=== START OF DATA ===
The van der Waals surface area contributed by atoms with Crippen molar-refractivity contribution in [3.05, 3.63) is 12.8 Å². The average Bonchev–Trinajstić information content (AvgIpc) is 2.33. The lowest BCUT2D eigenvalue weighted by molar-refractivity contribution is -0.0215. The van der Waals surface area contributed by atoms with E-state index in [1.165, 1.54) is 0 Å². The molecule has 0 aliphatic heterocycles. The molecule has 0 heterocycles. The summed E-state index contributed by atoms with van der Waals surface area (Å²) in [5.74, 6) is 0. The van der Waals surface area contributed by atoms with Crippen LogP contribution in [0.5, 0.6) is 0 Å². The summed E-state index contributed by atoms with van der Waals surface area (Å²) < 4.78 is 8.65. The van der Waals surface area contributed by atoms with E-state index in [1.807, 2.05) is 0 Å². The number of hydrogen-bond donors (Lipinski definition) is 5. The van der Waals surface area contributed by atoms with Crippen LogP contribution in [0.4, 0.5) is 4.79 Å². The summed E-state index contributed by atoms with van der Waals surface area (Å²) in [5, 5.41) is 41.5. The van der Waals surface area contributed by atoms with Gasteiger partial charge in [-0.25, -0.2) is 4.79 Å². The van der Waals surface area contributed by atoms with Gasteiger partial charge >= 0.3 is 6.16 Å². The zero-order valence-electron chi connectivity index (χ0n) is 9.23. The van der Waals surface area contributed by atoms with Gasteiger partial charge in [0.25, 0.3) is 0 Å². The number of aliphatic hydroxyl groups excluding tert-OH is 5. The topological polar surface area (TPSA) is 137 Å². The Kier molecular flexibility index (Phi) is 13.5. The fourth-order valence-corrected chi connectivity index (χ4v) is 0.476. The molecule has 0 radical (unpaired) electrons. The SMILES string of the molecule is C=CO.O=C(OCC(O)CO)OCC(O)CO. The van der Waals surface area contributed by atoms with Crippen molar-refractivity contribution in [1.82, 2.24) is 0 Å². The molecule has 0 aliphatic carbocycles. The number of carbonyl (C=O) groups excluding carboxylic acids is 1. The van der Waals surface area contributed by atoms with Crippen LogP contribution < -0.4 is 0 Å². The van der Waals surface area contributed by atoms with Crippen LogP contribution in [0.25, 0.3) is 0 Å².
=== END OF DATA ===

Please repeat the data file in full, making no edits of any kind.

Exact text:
The van der Waals surface area contributed by atoms with Crippen molar-refractivity contribution in [3.05, 3.63) is 12.8 Å². The average Bonchev–Trinajstić information content (AvgIpc) is 2.33. The lowest BCUT2D eigenvalue weighted by molar-refractivity contribution is -0.0215. The van der Waals surface area contributed by atoms with E-state index in [1.165, 1.54) is 0 Å². The molecule has 0 aliphatic heterocycles. The molecule has 0 heterocycles. The summed E-state index contributed by atoms with van der Waals surface area (Å²) in [5.74, 6) is 0. The van der Waals surface area contributed by atoms with Crippen LogP contribution in [0.5, 0.6) is 0 Å². The summed E-state index contributed by atoms with van der Waals surface area (Å²) < 4.78 is 8.65. The van der Waals surface area contributed by atoms with E-state index in [1.807, 2.05) is 0 Å². The number of hydrogen-bond donors (Lipinski definition) is 5. The van der Waals surface area contributed by atoms with Crippen LogP contribution in [0.4, 0.5) is 4.79 Å². The summed E-state index contributed by atoms with van der Waals surface area (Å²) in [5, 5.41) is 41.5. The van der Waals surface area contributed by atoms with Gasteiger partial charge in [-0.25, -0.2) is 4.79 Å². The van der Waals surface area contributed by atoms with Gasteiger partial charge >= 0.3 is 6.16 Å². The zero-order valence-electron chi connectivity index (χ0n) is 9.23. The van der Waals surface area contributed by atoms with Gasteiger partial charge in [0.25, 0.3) is 0 Å². The number of aliphatic hydroxyl groups excluding tert-OH is 5. The topological polar surface area (TPSA) is 137 Å². The Kier molecular flexibility index (Phi) is 13.5. The fourth-order valence-corrected chi connectivity index (χ4v) is 0.476. The molecule has 0 radical (unpaired) electrons. The SMILES string of the molecule is C=CO.O=C(OCC(O)CO)OCC(O)CO. The van der Waals surface area contributed by atoms with Crippen molar-refractivity contribution in [1.82, 2.24) is 0 Å². The molecule has 0 aliphatic carbocycles. The number of carbonyl (C=O) groups excluding carboxylic acids is 1. The van der Waals surface area contributed by atoms with Crippen LogP contribution < -0.4 is 0 Å². The van der Waals surface area contributed by atoms with Crippen LogP contribution in [0.25, 0.3) is 0 Å².